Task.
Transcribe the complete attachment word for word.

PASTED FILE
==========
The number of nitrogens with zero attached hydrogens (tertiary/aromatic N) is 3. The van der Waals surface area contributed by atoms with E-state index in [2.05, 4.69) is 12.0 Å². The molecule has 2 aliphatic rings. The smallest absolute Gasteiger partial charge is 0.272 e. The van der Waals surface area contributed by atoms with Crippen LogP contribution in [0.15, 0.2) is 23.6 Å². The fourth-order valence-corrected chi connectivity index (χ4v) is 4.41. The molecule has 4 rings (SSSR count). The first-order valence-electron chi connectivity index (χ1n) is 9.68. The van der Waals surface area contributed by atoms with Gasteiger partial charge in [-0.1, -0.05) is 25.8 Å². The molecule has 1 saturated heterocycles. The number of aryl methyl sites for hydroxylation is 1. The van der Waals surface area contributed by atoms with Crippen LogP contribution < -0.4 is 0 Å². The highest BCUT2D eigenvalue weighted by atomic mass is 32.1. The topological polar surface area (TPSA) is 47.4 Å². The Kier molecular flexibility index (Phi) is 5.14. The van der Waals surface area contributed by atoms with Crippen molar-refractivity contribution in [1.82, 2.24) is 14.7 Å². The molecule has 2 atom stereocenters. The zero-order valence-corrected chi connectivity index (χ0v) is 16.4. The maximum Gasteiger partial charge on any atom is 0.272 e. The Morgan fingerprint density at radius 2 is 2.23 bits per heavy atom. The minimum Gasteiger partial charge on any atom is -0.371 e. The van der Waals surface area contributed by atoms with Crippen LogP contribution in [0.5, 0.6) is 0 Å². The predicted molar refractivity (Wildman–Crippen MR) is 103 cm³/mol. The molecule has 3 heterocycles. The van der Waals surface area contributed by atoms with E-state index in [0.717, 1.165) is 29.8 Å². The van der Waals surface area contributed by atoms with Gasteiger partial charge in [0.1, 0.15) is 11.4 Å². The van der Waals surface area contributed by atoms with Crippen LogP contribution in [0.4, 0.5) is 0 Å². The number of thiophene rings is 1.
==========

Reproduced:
The number of nitrogens with zero attached hydrogens (tertiary/aromatic N) is 3. The van der Waals surface area contributed by atoms with E-state index in [2.05, 4.69) is 12.0 Å². The molecule has 2 aliphatic rings. The smallest absolute Gasteiger partial charge is 0.272 e. The van der Waals surface area contributed by atoms with Crippen LogP contribution in [0.15, 0.2) is 23.6 Å². The fourth-order valence-corrected chi connectivity index (χ4v) is 4.41. The molecule has 4 rings (SSSR count). The first-order valence-electron chi connectivity index (χ1n) is 9.68. The van der Waals surface area contributed by atoms with Gasteiger partial charge in [-0.1, -0.05) is 25.8 Å². The molecule has 1 saturated heterocycles. The number of aryl methyl sites for hydroxylation is 1. The van der Waals surface area contributed by atoms with Crippen LogP contribution < -0.4 is 0 Å². The highest BCUT2D eigenvalue weighted by atomic mass is 32.1. The topological polar surface area (TPSA) is 47.4 Å². The Kier molecular flexibility index (Phi) is 5.14. The van der Waals surface area contributed by atoms with Crippen molar-refractivity contribution in [1.82, 2.24) is 14.7 Å². The molecule has 2 atom stereocenters. The zero-order valence-corrected chi connectivity index (χ0v) is 16.4. The maximum Gasteiger partial charge on any atom is 0.272 e. The Morgan fingerprint density at radius 2 is 2.23 bits per heavy atom. The minimum Gasteiger partial charge on any atom is -0.371 e. The van der Waals surface area contributed by atoms with Crippen LogP contribution in [0.5, 0.6) is 0 Å². The predicted molar refractivity (Wildman–Crippen MR) is 103 cm³/mol. The molecule has 3 heterocycles. The van der Waals surface area contributed by atoms with E-state index in [0.717, 1.165) is 29.8 Å². The van der Waals surface area contributed by atoms with Gasteiger partial charge in [0.1, 0.15) is 11.4 Å². The van der Waals surface area contributed by atoms with Crippen LogP contribution in [0.4, 0.5) is 0 Å². The number of thiophene rings is 1.